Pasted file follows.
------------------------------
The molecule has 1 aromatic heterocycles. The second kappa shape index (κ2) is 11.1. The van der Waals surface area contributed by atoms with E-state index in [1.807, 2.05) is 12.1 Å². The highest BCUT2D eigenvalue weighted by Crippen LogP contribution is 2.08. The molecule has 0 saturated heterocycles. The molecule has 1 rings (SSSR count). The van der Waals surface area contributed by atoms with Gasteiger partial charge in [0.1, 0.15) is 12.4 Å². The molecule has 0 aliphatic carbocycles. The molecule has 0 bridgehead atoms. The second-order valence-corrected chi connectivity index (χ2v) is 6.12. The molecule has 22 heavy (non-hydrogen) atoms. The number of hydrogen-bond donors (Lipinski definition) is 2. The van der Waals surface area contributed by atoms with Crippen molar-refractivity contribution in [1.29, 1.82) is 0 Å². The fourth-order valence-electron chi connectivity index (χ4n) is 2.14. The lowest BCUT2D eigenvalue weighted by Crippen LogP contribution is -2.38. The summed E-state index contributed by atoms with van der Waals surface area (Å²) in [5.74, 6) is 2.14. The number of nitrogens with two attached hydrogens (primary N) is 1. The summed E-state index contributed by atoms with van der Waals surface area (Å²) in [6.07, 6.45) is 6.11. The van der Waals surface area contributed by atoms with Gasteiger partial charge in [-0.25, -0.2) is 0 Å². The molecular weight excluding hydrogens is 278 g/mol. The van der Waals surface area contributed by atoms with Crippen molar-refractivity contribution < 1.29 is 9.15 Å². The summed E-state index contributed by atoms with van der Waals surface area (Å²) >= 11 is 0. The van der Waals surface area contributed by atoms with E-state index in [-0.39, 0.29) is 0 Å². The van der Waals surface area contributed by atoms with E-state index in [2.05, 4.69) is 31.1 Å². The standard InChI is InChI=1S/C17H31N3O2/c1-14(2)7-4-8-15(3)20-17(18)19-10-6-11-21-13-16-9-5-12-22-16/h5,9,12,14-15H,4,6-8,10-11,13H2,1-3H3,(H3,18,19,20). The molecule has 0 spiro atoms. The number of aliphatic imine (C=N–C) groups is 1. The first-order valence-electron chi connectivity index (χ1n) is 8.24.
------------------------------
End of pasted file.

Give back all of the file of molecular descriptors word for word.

The molecule has 1 aromatic heterocycles. The second kappa shape index (κ2) is 11.1. The van der Waals surface area contributed by atoms with E-state index in [1.807, 2.05) is 12.1 Å². The highest BCUT2D eigenvalue weighted by Crippen LogP contribution is 2.08. The molecule has 0 saturated heterocycles. The molecule has 1 rings (SSSR count). The van der Waals surface area contributed by atoms with Gasteiger partial charge in [0.1, 0.15) is 12.4 Å². The molecule has 0 aliphatic carbocycles. The molecule has 0 bridgehead atoms. The second-order valence-corrected chi connectivity index (χ2v) is 6.12. The molecule has 22 heavy (non-hydrogen) atoms. The number of hydrogen-bond donors (Lipinski definition) is 2. The van der Waals surface area contributed by atoms with Crippen molar-refractivity contribution in [1.29, 1.82) is 0 Å². The fourth-order valence-electron chi connectivity index (χ4n) is 2.14. The lowest BCUT2D eigenvalue weighted by Crippen LogP contribution is -2.38. The summed E-state index contributed by atoms with van der Waals surface area (Å²) in [5.74, 6) is 2.14. The number of nitrogens with two attached hydrogens (primary N) is 1. The summed E-state index contributed by atoms with van der Waals surface area (Å²) in [6.07, 6.45) is 6.11. The van der Waals surface area contributed by atoms with Gasteiger partial charge in [-0.25, -0.2) is 0 Å². The molecular weight excluding hydrogens is 278 g/mol. The van der Waals surface area contributed by atoms with Crippen molar-refractivity contribution < 1.29 is 9.15 Å². The summed E-state index contributed by atoms with van der Waals surface area (Å²) >= 11 is 0. The van der Waals surface area contributed by atoms with E-state index in [-0.39, 0.29) is 0 Å². The van der Waals surface area contributed by atoms with E-state index in [2.05, 4.69) is 31.1 Å². The standard InChI is InChI=1S/C17H31N3O2/c1-14(2)7-4-8-15(3)20-17(18)19-10-6-11-21-13-16-9-5-12-22-16/h5,9,12,14-15H,4,6-8,10-11,13H2,1-3H3,(H3,18,19,20). The molecule has 0 spiro atoms. The number of aliphatic imine (C=N–C) groups is 1. The first-order valence-electron chi connectivity index (χ1n) is 8.24.